$ROW.”Memory (GB)” = “{0:F0}” -f ($_.Summary.Hardware.MemorySize/1GB)
    $row.”CPU Type” = $_.Summary.Hardware.CpuModel
    $row.”CPU Speed (MHz)” = $_.Summary.Hardware.CPUMhz
    $row.”No. CPU(s)” = $_.Summary.Hardware.NumCpuPkgs
    $row.”No. Cores” = $_.Summary.Hardware.NumCpuCores
    $row.”CPU Threads” = $_.Summary.Hardware.NumCpuThreads
    $row.”No. NIC(s)” = $_.Summary.Hardware.NumNics
    $row.”No. HBA(s)” = $_.Summary.Hardware.NumHBAs

    $report += $row
    $report | ConvertTo-Html –body “ESX server Hardware” | Out-File -Append $filelocation

  12. I’ve modifed the summary information, to read as a list rather than trying to format each seperate field in a table, here is the code I have used:

    $totalnohosts = (get-vmhost | sort name -descending | % {$server = $_ | get-view; $server.config.product | select { $}, version } | measure-object).count
    $TotalDatastores = (get-datastore | sort name -descending | % {$server = $_ | get-view; $server.summary } | select name | measure-object).count
    $TotalnoVMs = (Get-VM | sort name -descending | % {$server = $_ | get-view; $} | select name |measure-object).count
    $TotalClusters = (Get-cluster | sort name -descending | % {$server = $_ | get-view; $} | select name |measure-object).count
    $TotalDatacenters = (get-datacenter | sort name -descending | % {$server = $_ | get-view; $} | select name | measure-object).count
    $TotalTemplates = (get-template | sort name -descending | % {$server = $_ | get-view; $} | select name | measure-object).count
    $TotalCustom = (get-OSCustomizationSpec | measure-object).count

    ConvertTo-Html –body “VMware Summary Information” -head “” | Out-File -append $filelocation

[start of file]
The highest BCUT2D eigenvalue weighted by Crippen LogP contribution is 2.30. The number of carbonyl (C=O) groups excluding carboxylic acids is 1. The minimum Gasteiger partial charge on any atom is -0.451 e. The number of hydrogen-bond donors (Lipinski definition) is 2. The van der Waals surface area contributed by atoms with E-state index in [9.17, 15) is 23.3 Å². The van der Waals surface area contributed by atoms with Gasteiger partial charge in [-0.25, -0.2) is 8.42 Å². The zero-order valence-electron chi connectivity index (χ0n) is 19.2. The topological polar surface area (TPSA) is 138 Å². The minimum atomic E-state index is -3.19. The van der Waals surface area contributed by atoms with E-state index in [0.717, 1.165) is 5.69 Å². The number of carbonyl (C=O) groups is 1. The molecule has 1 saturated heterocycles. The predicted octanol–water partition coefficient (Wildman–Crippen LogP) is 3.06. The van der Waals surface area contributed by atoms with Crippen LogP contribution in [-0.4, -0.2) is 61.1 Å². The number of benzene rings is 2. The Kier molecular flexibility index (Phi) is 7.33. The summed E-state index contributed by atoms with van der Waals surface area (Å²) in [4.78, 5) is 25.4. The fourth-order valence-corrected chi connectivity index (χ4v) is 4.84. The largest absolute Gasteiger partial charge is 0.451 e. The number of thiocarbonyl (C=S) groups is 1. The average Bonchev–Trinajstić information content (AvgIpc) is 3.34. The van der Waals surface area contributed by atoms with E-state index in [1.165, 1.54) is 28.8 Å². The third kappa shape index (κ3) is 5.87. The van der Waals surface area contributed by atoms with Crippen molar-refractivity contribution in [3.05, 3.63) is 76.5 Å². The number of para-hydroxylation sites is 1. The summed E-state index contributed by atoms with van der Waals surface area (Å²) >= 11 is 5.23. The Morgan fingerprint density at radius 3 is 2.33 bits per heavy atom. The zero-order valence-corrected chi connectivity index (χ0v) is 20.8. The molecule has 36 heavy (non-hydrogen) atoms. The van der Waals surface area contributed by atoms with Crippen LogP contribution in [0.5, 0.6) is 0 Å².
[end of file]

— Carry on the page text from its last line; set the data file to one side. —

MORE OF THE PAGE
ConvertTo-Html –body ” Total Number of Datacenters: $TotalDataCenters” | Out-File -Append $filelocation
    ConvertTo-Html –body “Total Number of Clusters: $TotalClusters” | Out-File -Append $filelocation
    ConvertTo-Html –body “Number of Host Servers: $totalnohosts ” | Out-File -Append $filelocation
    ConvertTo-Html –body “Number of Datastores: $TotalDatastores” | Out-File -Append $filelocation
    ConvertTo-Html –body “Total Number of Virtual Machines: $TotalnoVMs” | Out-File -Append $filelocation
    ConvertTo-Html –body “Total Number of VM Templates: $TotalTemplates” | Out-File -Append $filelocation
    ConvertTo-Html –body “Total Number of Customizations: $TotalCustom ” | Out-File -Append $filelocation

  13. Dear All,

    I am working in a college, we have one printer server connected with mulltiple printers.

    Is there any script to find that, how many pages has been printed by the user of same domain? and to controle them.

    an early respnce will be appreciated.